Applied Anthropology: Domains of Application

Article excerpt

Satish Kedia and John van Willigen, eds., Applied Anthropology: Domains of Application, Westport, Connecticut: Praeger, 2005,370 pages.

This is a very good collection and one that is wholly American in substance and content. In nine discreet chapters individual contributors review common fields of applied anthropological work: health and medicine; nutritional anthropology; anthropology applied to the aged; development; displacement and resettlement; agriculture; environmental anthropology; business and industry, and anthropology applied to education. These applied areas are referred to as sub-disciplines of Applied Anthropology or alternatively as Domains of Application, a term first introduced by van Willigen is his earlier Applied Anthropology and revisited here. The book is in essence a collection of applied anthropological area studies which are framed by a clear and cogent introduction and summary written by the editors. Kedia and van Willigen have wisely chosen to have contributors speak to common issues and themes. As a result, individual readings commonly, but not uniformly, address the historical context and development of various styles of anthropology, relevant theory, typical settings and roles associated with application and appropriate methodologies.

The concept of domain is useful, and one I have always found relevant in teaching Applied Anthropology at the undergraduate and graduate levels. As originally conceived by van Willigen, "the domain of application consists of two major components: the methodology of application, which maps the relationship between information, policy, and action; and the context of application, which includes the knowledge relevant to a particular problem area and work setting" (1986: 9). I have always taken the concept to suggest that domains are an expanded "field" of the applied anthropologist; settings where the researcher, advocate or administrator must learn local context and culture, as well as the language, ideologies or policies that must be accounted for in trying to devise appropriate and beneficial interventions. In this more narrow sense, a domain of application might actually be a rural village, an urban hospital, specific industry or urban environment.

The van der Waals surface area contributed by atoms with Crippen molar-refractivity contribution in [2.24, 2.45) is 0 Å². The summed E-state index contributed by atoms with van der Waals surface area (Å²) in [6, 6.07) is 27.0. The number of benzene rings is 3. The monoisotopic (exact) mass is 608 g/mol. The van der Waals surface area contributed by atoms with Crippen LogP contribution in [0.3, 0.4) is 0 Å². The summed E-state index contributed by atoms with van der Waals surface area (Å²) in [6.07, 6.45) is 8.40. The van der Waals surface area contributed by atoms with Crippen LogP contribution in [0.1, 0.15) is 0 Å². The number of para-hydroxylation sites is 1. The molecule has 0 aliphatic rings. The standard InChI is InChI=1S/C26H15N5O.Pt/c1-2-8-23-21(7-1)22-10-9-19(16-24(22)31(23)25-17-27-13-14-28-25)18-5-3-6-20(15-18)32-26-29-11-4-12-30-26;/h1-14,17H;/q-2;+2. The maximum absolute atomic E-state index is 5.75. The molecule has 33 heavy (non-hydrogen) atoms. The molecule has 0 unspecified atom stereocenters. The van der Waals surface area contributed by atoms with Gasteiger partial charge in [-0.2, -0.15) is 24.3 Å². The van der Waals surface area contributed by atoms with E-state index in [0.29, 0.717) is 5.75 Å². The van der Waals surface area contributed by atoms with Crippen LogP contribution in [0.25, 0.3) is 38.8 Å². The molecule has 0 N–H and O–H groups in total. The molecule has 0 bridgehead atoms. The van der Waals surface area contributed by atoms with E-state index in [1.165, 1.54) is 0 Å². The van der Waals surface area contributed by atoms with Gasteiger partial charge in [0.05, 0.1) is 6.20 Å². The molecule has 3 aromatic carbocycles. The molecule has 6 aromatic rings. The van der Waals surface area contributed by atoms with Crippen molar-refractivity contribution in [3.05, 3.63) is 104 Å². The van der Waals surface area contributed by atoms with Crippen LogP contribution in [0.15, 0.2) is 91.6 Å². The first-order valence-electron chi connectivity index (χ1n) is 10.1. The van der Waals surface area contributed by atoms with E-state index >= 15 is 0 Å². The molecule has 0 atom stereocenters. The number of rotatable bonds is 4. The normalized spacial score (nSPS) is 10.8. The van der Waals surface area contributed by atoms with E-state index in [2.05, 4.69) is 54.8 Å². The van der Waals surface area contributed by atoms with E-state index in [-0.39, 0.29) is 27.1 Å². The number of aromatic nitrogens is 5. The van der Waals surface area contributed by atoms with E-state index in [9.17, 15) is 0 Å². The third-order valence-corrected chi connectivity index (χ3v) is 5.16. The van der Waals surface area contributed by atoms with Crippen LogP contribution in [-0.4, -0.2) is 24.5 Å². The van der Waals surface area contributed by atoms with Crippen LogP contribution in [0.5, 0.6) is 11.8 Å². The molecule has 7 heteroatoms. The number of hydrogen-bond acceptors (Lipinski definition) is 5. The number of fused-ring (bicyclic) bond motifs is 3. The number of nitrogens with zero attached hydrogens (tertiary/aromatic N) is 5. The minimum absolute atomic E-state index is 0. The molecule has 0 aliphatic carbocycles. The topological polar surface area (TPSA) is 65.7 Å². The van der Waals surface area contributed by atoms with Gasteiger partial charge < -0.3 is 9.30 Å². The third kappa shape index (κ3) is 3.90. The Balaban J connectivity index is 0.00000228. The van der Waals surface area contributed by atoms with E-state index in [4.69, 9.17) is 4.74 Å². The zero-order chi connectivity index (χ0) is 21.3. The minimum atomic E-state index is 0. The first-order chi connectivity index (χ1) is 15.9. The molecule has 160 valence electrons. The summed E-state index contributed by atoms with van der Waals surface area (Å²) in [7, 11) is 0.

Kedia and van Willigen state that domains of application exist "where knowledge, methodologies, and theories relevant to a particular setting for applied work are employed to connect research, policy and action" (p. 2). But as used in this text the term is synonymous with larger sub-disciplinary interests, such as medical or educational anthropology, or with specific methodologies, such as Social Impact Assessment or Evaluation research. The authors themselves note that the concept can be either broad or narrow and their listing of various domains is indeed diverse. At times the reader can become confused about how the domain and sub discipline interconnect and shape each other-we might just as easily speak of domains within domains. Interestingly, given the subtitle, there is no entry for domain listed in the Index, and no coherent argument presented about the concept throughout the book. Having said that, the individual contributions coherently describe the theories and methods applied anthropologists use to address various social and cultural problems. With the exception of Rhoades' description of agricultural anthropology, and McGuire's review of maritime anthropology, the significance of policy in setting the parameters for research, advocacy and action is less fully articulated or analyzed by the authors.

With the exception of Nancy Greenman, a consultant in educational anthropology and ethnographic evaluation, all the contributors are university-based applied anthropologists. As a result, despite references to practicing anthropologists in the introduction and conclusion, the work of practicing anthropologists in non-academic research is rarely addressed in the book. This, as the authors note, is a distinctive quality of applied anthropology-non-academic anthropologists, for a variety of reasons, write less for peer reviewed publication and so their work remains poorly documented (p. …